Both would certainly be best addressed by mass mobilisations to oppose them such as the UK’s Extinction Rebellion and French Gilet Jaunes protests. Climate, at least, has a more tangible downside for creating the requisite degree of motivation.
The story of post-war capitalism has been the formation of consumer societies which meet the needs of some and channel the desires of others into the solutions of the commodity culture.
Since the 1930s this has been coupled with an increasing tendency on the left to offer up utopias that nobody wants, from long, dreary lines for bread and other staples to calls for the wholesale rejigging of the social order and the nuclear family.
All this is not, of course, to validate those institutions or to assert that they do not need to be reformed or reconfigured or potentially even abolished.
But the great failure of the left, especially in the post-communist era, has been the lack of a positive utopia that seems preferable to an iPad and a Playstation.
The question of climate, by contrast, implies a more tangible downside: the world becoming unlivable. The prospect of an end to humanity is a better inspiration for protest.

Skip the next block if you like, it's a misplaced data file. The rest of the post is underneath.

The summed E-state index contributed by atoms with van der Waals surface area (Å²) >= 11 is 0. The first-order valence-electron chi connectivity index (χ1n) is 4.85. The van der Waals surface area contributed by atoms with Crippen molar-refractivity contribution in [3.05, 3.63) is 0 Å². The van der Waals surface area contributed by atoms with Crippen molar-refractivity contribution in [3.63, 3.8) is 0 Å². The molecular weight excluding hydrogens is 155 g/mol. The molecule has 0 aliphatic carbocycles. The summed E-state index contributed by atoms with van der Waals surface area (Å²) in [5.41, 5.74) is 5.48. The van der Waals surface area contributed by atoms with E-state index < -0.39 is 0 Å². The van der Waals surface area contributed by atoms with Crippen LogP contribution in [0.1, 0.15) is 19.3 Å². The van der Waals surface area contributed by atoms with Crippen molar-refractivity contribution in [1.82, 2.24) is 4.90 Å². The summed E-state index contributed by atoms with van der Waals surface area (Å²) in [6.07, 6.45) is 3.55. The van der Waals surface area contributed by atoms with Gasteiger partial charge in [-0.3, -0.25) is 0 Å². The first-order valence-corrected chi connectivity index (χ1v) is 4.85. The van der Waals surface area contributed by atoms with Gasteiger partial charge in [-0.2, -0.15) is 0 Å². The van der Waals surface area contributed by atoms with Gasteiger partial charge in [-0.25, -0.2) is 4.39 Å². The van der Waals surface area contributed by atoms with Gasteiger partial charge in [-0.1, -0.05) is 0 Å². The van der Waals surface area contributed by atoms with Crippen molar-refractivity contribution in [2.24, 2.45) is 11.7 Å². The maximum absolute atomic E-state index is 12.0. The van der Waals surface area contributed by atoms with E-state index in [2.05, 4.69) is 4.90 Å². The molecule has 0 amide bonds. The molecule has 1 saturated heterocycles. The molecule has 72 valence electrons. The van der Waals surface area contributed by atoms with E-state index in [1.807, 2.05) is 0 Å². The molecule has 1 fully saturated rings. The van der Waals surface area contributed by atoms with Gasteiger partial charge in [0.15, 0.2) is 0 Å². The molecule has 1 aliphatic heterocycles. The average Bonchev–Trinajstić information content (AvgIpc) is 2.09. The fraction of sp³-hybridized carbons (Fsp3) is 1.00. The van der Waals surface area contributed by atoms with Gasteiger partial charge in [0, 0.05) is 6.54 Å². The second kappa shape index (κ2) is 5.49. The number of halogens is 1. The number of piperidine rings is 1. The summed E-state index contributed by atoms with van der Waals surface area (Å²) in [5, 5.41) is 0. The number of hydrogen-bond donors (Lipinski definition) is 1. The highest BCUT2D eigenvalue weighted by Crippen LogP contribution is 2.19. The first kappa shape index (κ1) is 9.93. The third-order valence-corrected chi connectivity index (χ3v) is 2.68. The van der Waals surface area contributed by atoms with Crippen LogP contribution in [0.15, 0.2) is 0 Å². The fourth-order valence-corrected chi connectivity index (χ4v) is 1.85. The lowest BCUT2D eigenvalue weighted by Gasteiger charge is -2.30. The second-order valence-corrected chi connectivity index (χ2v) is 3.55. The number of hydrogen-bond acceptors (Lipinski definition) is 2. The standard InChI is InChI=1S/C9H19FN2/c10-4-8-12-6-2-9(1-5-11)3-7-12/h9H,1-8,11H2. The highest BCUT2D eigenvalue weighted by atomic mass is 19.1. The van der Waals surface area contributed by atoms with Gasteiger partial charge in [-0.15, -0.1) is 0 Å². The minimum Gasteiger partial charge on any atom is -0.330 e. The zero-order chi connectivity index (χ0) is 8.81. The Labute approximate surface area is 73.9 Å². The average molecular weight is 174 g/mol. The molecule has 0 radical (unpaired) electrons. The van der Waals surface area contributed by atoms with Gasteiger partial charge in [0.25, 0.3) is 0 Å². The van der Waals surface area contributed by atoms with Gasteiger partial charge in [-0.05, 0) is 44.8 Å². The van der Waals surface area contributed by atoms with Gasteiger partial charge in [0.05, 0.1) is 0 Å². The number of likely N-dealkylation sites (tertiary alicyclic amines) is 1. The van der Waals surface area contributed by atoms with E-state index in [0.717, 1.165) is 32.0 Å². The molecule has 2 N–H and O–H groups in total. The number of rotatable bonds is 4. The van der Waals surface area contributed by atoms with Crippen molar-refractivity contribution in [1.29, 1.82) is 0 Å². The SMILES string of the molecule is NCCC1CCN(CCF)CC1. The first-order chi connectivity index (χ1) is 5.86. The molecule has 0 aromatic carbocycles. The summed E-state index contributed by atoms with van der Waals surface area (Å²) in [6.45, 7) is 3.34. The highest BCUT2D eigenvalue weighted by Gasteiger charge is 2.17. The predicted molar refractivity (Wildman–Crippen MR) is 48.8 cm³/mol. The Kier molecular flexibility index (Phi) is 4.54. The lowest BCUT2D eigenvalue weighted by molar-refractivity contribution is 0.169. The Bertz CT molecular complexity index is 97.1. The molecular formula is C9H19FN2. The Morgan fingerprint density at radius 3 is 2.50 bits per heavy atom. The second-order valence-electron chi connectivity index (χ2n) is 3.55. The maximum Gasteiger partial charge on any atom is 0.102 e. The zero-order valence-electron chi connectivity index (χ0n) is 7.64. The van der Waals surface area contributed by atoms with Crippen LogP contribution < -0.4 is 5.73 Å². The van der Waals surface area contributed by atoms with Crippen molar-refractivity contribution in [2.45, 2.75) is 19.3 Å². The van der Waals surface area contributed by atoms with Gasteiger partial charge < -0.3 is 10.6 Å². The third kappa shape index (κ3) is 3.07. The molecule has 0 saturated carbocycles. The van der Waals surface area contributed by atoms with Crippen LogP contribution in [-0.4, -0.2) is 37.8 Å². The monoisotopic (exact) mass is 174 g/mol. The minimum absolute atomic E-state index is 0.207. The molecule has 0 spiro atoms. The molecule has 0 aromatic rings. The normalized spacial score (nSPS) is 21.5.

How to Blow Up a Pipeline offers a judicious proposal for direct action up to and including the sabotage of – as the book title suggests – pipelines – and other nodes of carbon production.
Malm recognises the asymmetries of power between activists and those hired to defend the assets in question. However, he is firmly convinced that the risks that this poses are worth incurring.
How to Blow Up a Pipeline is a challenge to the left and an important one. Since the Bolshevik Revolution, progressives have increasingly resigned themselves to a process of convergence with parties of the centre.
The 1959 Bad Godesberg Program of the Sozialdemokratische Partei Deutschlands (SPD) was only the most overt statement of that conviction.
But the accelerating emission of carbon and the resulting rise in aggregate global temperature has created a stormy present, to which the dogmas of the past are more inadequate than ever.
Photograph courtesy of Joel Schalit. All rights reserved.